In 1429, Alfonso V ordered the Infantes to lead a joint attack on Castile. Now John II's constable, Don Alvaro, agreed to a basically victorious truce, as the Aragonese branch of Trastámaras was removed from Castile.[4] John II's authority continued to decline following this military engagement, and he eventually ceded all power to Don Alvaro, who created an oligarchy of nobles. Don Alvaro lost this power in 1439 to a nobility which was allied with Alfonso V, and in 1443, John II was once again captured by Infante John of Aragon, throwing Castile into near anarchy.[1] This confusion was settled in 1445, when a group of nobles favoring the monarchy, led by Don Alvaro, won a battle at Olmedo.[4] Infante Henry was killed as a result of this battle.

In 1453, Don Álvaro was publicly beheaded for charges of tyranny. In July of the following year, John II died and his son Henry became King Henry IV of Castile.

Henry IV and the rise of Isabella I

Henry IV of Castile was an unpopular ruler, in part because of his taste for Moorish fashion and his disagreement with military engagement with Granada.[1] He was married at the age of 15 in 1440 to John II of Aragon's daughter, Blanche. John II had succeeded to the throne of Aragon upon the death of his brother Alfonso V of Aragon. This marriage failed, however, as a result of Henry's inability to consummate it. He was remarried in 1455 to Joan of Portugal. Queen Joan gave birth to Princess Joan in 1462, and she was recognized by the Cortes as Henry's legitimate successor. In 1464, charges were raised by powerful noble families that Princess Joan was the daughter of one of Henry's favourites, The 1st Duke of Alburquerque.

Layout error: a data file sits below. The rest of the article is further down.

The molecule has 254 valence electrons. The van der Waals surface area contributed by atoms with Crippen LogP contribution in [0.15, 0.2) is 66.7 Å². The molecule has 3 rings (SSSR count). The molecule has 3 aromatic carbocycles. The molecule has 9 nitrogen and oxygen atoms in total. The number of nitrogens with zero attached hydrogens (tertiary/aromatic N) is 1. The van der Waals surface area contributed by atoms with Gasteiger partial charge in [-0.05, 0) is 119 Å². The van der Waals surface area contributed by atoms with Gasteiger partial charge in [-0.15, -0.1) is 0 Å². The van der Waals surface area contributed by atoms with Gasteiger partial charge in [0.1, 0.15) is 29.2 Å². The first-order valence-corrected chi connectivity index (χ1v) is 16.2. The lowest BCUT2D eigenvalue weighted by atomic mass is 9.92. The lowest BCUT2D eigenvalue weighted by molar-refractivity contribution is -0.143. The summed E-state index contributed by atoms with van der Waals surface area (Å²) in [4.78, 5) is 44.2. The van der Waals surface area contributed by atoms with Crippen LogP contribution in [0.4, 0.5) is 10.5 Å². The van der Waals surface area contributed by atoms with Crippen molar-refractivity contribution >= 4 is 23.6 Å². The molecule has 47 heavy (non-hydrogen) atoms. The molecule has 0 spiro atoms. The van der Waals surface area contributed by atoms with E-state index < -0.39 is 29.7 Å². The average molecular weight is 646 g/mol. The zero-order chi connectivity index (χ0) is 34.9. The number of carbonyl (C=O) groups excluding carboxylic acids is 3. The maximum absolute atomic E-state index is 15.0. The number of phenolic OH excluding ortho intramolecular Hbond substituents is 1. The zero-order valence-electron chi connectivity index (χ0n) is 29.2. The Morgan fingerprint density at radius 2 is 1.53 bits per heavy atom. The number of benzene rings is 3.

These powerful noble families eventually forced Henry IV to hand over power to his brother Alfonso in 1465, but Alfonso suddenly died a month later. Amidst the struggle to settle the ensuing claims to the throne, Henry's wife Joan became pregnant again while being held as a hostage of a noble family. This sign of misbehavior further weakened her daughter Princess Joan's claim to the throne, and paved the way for Henry's half-sister Isabella to take power.[1]

Pact of the Toros de Guisando and War of Succession

The Pact of the Toros de Guisando was signed in 1468 and named Isabella heir to Henry's throne, as she and the nobles renewed their allegiance to Henry in return. A quick marriage for Isabella was a condition of the agreement, however Henry objected to her 1469 marriage to Ferdinand, who was the King of Sicily and the heir to the Aragonese throne,[5] as a breach of the pact. He once again named his daughter Joan as his heir, and a civil war ensued throughout the next decade. Isabella's military factions were eventually victorious with the help of Aragon, making her queen and uniting the crowns of Aragon and Castile.

See also


  1. ^ a b c d e f g h i j k l m n o Reilly, Bernard (1993). The Medieval Spain. Cambridge: Cambridge University Press. ISBN 0-521-39436-8.
  2. ^ Ruiz, Teofilo (2007). Spain's Centuries of Crisis: 1300-1474. Malden, MA: Blackwell Publishing. ISBN 978-1-4051-2789-9.
  3. ^ Prescott, William (1842). History of Ferdinand and Isabella. London: Richard Bentley. pp. 22–23.
  4. ^ a b c Jaen, Didier (1978). John II of Castile and the Grand Master Alvaro de Luna: A Biography. Madrid: Castalia Publishing.
  5. ^ Elliot, J.H. (1963). Imperial Spain: 1469–1716. New York: Penguin Books. p. 15. ISBN 978-0-14-100703-8.
House of Trastámara
Cadet branch of the Castilian House of Ivrea
Preceded by
Castilian House of Ivrea